The Path to Drawdown: Irrigation and Smart Grid
Irrigating farmlands is energy intensive. Agriculture consumes 70% of the world’s freshwater and irrigation is essential for 40% of the world’s food production. Pumping and distributing all of that water requires lots of energy, and most forms of energy generation are sources of carbon emissions.
Flood irrigation, where water is allowed to run down the field by gravity, is the least efficient method. Drip and sprinkler methods are far more efficient, yielding water and GHG savings as high as 25% and 40%, respectively.
Today, the use of sprinkler and drip irrigation varies widely around the world, from 50% of farm area in high-income countries to 7% in lower-income countries in Asia and Africa.
Project Drawdown projects that a rapid adoption of efficient irrigation techniques can lead to a wide reduction in GHG emissions:
- <::marker> In 2018, 53.8 million hectares were irrigated using efficient methods
- <::marker> By 2050, 187.7-286.5 million hectares should be watered using these methods, with the highest adoption increases occurring in Asia
- <::marker> This can help avoid 1.1-2.1 gigatons of CO2 emissions and save 37-68 billion gallons of water by 2050
Renewables like solar and wind are the promising alternatives to fossil fuel-based energy, and they’re quickly expanding their capacity worldwide. But to provide reliable clean energy to every household and organization, we need a smart power grid.
The power grid is the dynamic network of power generation, transmission, distribution, storage, and consumption. Today’s power grid was designed more than a century ago, when electricity needs were simpler. It relies on a handful of (mostly fossil fuel-based) power stations, and electricity only flows one way from power stations, to transmission stations, and finally to consumers.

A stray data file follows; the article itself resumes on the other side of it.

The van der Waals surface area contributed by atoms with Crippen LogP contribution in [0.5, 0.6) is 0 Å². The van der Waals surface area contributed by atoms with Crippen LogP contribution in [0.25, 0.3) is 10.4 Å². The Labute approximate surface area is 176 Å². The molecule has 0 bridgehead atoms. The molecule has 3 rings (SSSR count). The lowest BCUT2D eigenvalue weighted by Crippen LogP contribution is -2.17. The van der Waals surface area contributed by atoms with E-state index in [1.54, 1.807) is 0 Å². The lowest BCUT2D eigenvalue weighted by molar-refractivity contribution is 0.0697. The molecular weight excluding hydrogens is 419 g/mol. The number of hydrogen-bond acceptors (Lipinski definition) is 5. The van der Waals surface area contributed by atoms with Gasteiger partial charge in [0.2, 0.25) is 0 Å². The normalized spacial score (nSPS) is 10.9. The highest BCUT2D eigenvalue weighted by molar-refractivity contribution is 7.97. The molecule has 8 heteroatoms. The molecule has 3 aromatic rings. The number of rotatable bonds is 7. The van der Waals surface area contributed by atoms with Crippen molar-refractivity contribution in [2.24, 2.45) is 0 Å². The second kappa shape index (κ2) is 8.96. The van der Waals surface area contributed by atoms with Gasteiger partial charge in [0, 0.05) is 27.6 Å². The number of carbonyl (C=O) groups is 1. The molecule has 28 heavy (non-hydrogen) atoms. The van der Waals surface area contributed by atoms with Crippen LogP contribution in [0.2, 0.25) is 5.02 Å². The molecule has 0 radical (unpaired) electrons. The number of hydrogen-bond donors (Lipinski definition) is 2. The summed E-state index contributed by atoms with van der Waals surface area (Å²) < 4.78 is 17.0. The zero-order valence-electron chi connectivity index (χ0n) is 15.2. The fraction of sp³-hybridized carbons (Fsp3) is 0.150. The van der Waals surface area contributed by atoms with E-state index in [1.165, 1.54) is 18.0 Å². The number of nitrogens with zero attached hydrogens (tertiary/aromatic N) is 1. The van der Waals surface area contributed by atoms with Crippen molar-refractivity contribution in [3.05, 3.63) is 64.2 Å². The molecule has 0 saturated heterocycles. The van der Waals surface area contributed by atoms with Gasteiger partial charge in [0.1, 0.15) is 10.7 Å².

This centralized, one-way grid system is economically inefficient because consumers often can’t plan for the fluctuations in the price of electricity throughout the day. It’s vulnerable to blackouts when power lines break or when power stations can’t generate enough power to fulfil demand. It doesn’t easily integrate renewables like solar and wind power, whose electricity generation is intermittent.
The smart grid can overcome these weaknesses. By integrating sensors and software to the existing grid, it gives utilities and consumers the information they need to understand and quickly react to changes in the supply and demand of electricity. With smart meters, consumers can plan their electricity usage according to its price, lowering the cost of electricity to households and overall demand during critical periods. Through data and automation, the smart grid can integrate and optimize solar and wind generation, even with their intermittent nature. This also means power generation becomes decentralized and adaptable, reducing the likelihood of blackouts and price fluctuations.